He created this apology to anyone who comes after him: “We could have saved the world, but we were just too damned lazy.” I think that every generation, we could save the world. But what is it that’s stopping us? I think about that a lot.
Are there any other Vonnegut-related sites or attractions in your district that people should check out if they’re fans?
Moed: The Red Key Tavern was known as a hangout of his. It’s an old dive bar that’s a good spot to go to. A lot of the restaurants and bars in the downtown community have really taken him on. There’s a giant mural of him in the Mass Ave neighborhood, then we have a famous restaurant, Bluebeard, that’s named after one of his books, and there are a lot of restaurants and bars that have cocktails and other things named for him. I think that’s neat to see, because not everyone knows he’s from here. Even people who are from here don’t know, so to see that he’s having a renaissance in the city of being known and his works being known, I think that’s great to see.
Which Vonnegut books have you read? What are your favorites?
Hunley: I was a high school English teacher, which makes me that much more excited and connected to Vonnegut’s work. I’ve read “Slaughterhouse-Five,” “Bluebeard,” “Player Piano,” “Breakfast of Champions.” I really like to teach “Slaughterhouse-Five,” so that’s one of the reasons why I enjoy that book.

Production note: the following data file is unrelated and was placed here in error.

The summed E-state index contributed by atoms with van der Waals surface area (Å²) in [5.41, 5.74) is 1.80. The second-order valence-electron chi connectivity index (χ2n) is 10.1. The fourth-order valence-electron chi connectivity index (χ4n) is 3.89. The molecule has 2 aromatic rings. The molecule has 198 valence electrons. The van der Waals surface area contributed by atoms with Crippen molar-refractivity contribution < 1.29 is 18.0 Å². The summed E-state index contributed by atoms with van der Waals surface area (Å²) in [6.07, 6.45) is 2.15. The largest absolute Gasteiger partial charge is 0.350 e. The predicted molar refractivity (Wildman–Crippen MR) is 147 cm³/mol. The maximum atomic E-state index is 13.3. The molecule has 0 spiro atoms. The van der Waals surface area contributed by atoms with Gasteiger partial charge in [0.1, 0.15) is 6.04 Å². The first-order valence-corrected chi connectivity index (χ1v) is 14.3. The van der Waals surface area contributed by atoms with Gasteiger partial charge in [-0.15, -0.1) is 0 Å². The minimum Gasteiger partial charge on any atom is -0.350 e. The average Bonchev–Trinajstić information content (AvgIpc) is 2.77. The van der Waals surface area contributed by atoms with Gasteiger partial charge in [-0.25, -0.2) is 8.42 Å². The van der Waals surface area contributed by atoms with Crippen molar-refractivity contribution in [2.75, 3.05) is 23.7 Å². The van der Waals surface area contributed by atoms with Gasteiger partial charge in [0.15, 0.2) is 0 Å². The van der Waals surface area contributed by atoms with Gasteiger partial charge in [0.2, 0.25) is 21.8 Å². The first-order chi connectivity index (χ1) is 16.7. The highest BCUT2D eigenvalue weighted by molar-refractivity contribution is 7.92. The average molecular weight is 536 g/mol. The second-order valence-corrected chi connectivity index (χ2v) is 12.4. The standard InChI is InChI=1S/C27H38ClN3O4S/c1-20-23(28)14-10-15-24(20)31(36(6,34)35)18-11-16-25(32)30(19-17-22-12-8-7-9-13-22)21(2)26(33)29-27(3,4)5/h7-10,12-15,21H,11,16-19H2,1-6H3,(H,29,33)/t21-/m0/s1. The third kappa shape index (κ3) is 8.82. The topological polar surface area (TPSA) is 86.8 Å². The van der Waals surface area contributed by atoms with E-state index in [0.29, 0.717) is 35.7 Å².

A lot of times, when students think about literature that was written long ago, they wonder how will it connect? I like that there’s a lot of technical pieces. We can talk about allegory, we can talk about extended metaphor, we can talk about all of these literary elements, but then they’re also talking about challenging power. And I think that’s really cool, so I like to talk with students about that.
Moed: “Bluebeard,” “Breakfast of Champions,” those are great. “Cat’s Cradle.”
What else is great about your district? What else would you tell visitors to see?
Hunley: My district is in the 15th largest city in our entire country, and it really is a special place. It’s a very walkable city, and we’ve got great sports teams, but we also have a thriving food scene. There are a lot of really great restaurants to come and check out as well. Of course, you have to come for the Indy 500. It is only the greatest sporting spectacle in the entire world. You’ve got millions of people. It’s wild.
Moed: The whole Indiana Avenue corridor. Beyond the Vonnegut museum being there, the Madam C.J. Walker Theatre is there. Anybody that is excited about her or has seen the Netflix series (“Self Made”) that they did on her and her life and the impact that she had on the African-American community and the history that’s in that neighborhood, it’s certainly worth going and seeing the theater and experiencing Indiana Avenue.
“My District” gives NCSL members a chance to talk about life in the places they represent, from high-profile events and destinations to the fun facts only the locals know. The responses have been edited for length and clarity.
Eric Peterson is a Denver-based freelance writer.